Van, thanks for the comment. Last I checked, OpenDNS has done nothing to improve this situation. And of course, the more successful they are the more this problem does happen. Pretty disingenuous.
The “gift of safe”? More like the “gift of pseudo-random”.
wrote @ July 9th, 2009 at 9:36 pm
I really don’t think they have any way around it. They can’t tell if someone has a dynamic IP period. They just have to hope that the people with dynamic IPs download their software that monitors it. Sure they can make it default to dynamic IP and send everyone to download the software, but the problem is still there. Perhaps if they require the software to be installed before their service can be used, that would mostly solve it. There still could be little gaps between when the user’s IP changes and when the monitoring software catches it and sends the info back to OpenDNS. That’s a tough one.
I suggested a way around this in my post, actually. It doesn’t solve the technical problem, but does resolve the dubious user contract.
wrote @ August 27th, 2009 at 9:48 pm
I believe the most minimally intrusive method of solving this would be to implement what you suggest: dns serving groups. OpenDNS group A is for people that have an account and use all the crap they offer (crap in the good way). group B is for people like me, that don’t care about all the crap they offer and just want better DNS support. group B would be zero tracking whatsoever and any ip’s that show up in both group A and group B will automatically flushed from group A.
Easy. No need to install software or do anything different than anybody does now, except have to worry about 4 dns addresses instead of 2.
wrote @ August 27th, 2009 at 9:51 pm
BTW I’ve also had this “rare occurrence” happen to me on my university network, which does have a fixed number of assigned dynamic IPs available. True, in the scheme of the world, 2 people having the same IP and “contacting” each other thru OpenDNS is pretty slim, but in a tiny group such as an office or university with fixed numbers of rotating IP addresses, this can be a serious problem.
wrote @ June 16th, 2012 at 6:58 am
I’m a great fan of OpenDNS. I configure friend’s network using this service and I’m very much happy about it. However, just a few moments ago, my horror happened before my face. I was struggling to fix it for 3 hour now, until I decided to turn off my router and have it rest for minutes, then restart it again.
My Horror. OpenDNS is stuck with a false (probably previous) IP address! No matter what I do, except the above, there’s just NO WAY for me to have OpenDNS re-scan my IP address! Boy, I felt so helpless! I feel like kicking the computer and the router altogether. hehehe. Glad I did not! haha.
Anyway, I feel like the solution for this matter is for the good team to have a button on the Network Settings page “permanently” placed. So if we ever get stuck with it, we will just have to ask OpenDNS to take a “second look” on our IP Address. Had this button been there permanently, my 3 hours of frustration would have been solved in 3 minutes or less.
My faith is NOT shaken! I will continue using your services… EVEN the extended ones!
Keep up the good work!
wrote @ June 16th, 2012 at 7:55 am
While I’m still at it, I think it would also be a great idea for OpenDNS update client programs and what-have-you routines to send a sign-off command to open-dns when shutting down client computers. I think this is do-able.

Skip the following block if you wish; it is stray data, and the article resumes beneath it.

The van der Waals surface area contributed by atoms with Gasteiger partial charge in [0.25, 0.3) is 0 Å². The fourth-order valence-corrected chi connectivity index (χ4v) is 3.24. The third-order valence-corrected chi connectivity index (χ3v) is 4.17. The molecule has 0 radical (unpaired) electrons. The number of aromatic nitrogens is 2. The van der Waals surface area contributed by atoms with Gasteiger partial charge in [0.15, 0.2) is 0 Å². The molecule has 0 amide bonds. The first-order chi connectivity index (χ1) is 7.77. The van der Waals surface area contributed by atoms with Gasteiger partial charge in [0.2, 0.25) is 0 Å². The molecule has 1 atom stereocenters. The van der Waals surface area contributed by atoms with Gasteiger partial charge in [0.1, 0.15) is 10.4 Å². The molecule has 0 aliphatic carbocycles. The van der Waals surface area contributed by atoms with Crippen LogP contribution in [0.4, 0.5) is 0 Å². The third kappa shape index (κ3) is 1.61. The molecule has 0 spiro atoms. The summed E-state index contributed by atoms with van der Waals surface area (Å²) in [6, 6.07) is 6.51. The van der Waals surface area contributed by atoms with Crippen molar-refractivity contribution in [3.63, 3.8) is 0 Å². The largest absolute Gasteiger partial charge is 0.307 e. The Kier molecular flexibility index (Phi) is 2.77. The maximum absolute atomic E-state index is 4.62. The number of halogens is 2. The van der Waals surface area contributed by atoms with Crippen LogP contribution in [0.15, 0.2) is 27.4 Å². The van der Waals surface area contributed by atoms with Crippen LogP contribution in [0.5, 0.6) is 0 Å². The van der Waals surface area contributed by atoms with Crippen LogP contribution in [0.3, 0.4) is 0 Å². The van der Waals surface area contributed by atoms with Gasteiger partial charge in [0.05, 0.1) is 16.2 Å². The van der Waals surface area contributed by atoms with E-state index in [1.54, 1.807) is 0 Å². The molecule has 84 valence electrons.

However, in cases where a router is configured, I think OpenDNS should consider the “network” offline based on a certain time delay since the last transaction. I believe it is called TTL, based on how long my IP address is maintained by dynamic dns servers online. This can be very tricky, though.
The next question is… how long before OpenDNS queries the domain name to see if the same IP Address is still alive? Or, does it rely on the same TTL given by the dynamic dns providers? If so, that will make it automatic. In my experience, IP addresses gets stuck until OpenDNS detects IP Address change, sometimes via logging-in.
The next problem is when an IP address gets reused within the remaining seconds left on the TTL. Our ISP seem to have a very slow system in monitoring and changing this value. Sometimes, I have already turned off my computer for hours (sometimes for a whole day!), and still have the same IP address when I turn it back on, even during peak and non-peak Internet use. Since IP addresses can be spoofed intentionally, but not easily – without the ISPs support since conflict is bound to arise, I think OpenDNS can be fooled into believing that the same computer/network is still active when in fact it is no longer.
One way to resolve this is for the routers to be given by a secured key, that it will use in transacting with OpenDNS. If that number changes, then OpenDNS can safely say, “this must be another network”. This will require a re-write of all router codes out there.
Another way would be to have a change on how the DNS protocol operates. Including the mac-address of the host where the query originated. But since it does not, being a lightweight protocol, and for security issues involved… there you go.
Thanks for your comments. I have never seen the “stuck” problem, or at least am not aware if it has happened to me.
In practice, I think the “sign off” solution would work for very few people because of multiple devices in the network. My guess is that some very large percentage of OpenDNS users have multiple devices.
The TTL for releasing a customer IP address may be what they do today, again I’ve never seen the “stuck” problem.
Unless they use a fairly short TTL, I don’t see a solution to the problem of applying the wrong OpenDNS settings to a users network (in the dynamic IP case) given the nature of the DNS protocol.